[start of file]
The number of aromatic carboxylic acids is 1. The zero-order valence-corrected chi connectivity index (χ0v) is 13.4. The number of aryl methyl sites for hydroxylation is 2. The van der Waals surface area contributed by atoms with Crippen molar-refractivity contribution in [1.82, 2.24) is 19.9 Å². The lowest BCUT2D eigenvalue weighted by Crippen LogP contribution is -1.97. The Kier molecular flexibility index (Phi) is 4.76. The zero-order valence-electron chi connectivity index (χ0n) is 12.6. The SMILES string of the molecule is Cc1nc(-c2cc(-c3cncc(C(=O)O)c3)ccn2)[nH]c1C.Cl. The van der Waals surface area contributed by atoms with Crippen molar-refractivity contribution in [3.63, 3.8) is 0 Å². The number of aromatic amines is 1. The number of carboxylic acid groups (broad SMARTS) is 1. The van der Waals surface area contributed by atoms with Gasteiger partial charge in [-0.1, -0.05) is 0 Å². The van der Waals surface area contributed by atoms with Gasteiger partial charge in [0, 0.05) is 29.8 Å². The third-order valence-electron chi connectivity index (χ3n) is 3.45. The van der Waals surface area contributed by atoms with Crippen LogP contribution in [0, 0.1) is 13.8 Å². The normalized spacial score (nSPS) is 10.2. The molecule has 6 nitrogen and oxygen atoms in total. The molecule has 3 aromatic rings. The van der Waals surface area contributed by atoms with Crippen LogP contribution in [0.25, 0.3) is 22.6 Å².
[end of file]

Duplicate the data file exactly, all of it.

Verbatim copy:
The number of aromatic carboxylic acids is 1. The zero-order valence-corrected chi connectivity index (χ0v) is 13.4. The number of aryl methyl sites for hydroxylation is 2. The van der Waals surface area contributed by atoms with Crippen molar-refractivity contribution in [1.82, 2.24) is 19.9 Å². The lowest BCUT2D eigenvalue weighted by Crippen LogP contribution is -1.97. The Kier molecular flexibility index (Phi) is 4.76. The zero-order valence-electron chi connectivity index (χ0n) is 12.6. The SMILES string of the molecule is Cc1nc(-c2cc(-c3cncc(C(=O)O)c3)ccn2)[nH]c1C.Cl. The van der Waals surface area contributed by atoms with Crippen molar-refractivity contribution in [3.63, 3.8) is 0 Å². The number of aromatic amines is 1. The number of carboxylic acid groups (broad SMARTS) is 1. The van der Waals surface area contributed by atoms with Gasteiger partial charge in [-0.1, -0.05) is 0 Å². The van der Waals surface area contributed by atoms with Gasteiger partial charge in [0, 0.05) is 29.8 Å². The third-order valence-electron chi connectivity index (χ3n) is 3.45. The van der Waals surface area contributed by atoms with Crippen LogP contribution in [0, 0.1) is 13.8 Å². The normalized spacial score (nSPS) is 10.2. The molecule has 6 nitrogen and oxygen atoms in total. The molecule has 3 aromatic rings. The van der Waals surface area contributed by atoms with Crippen LogP contribution in [0.25, 0.3) is 22.6 Å².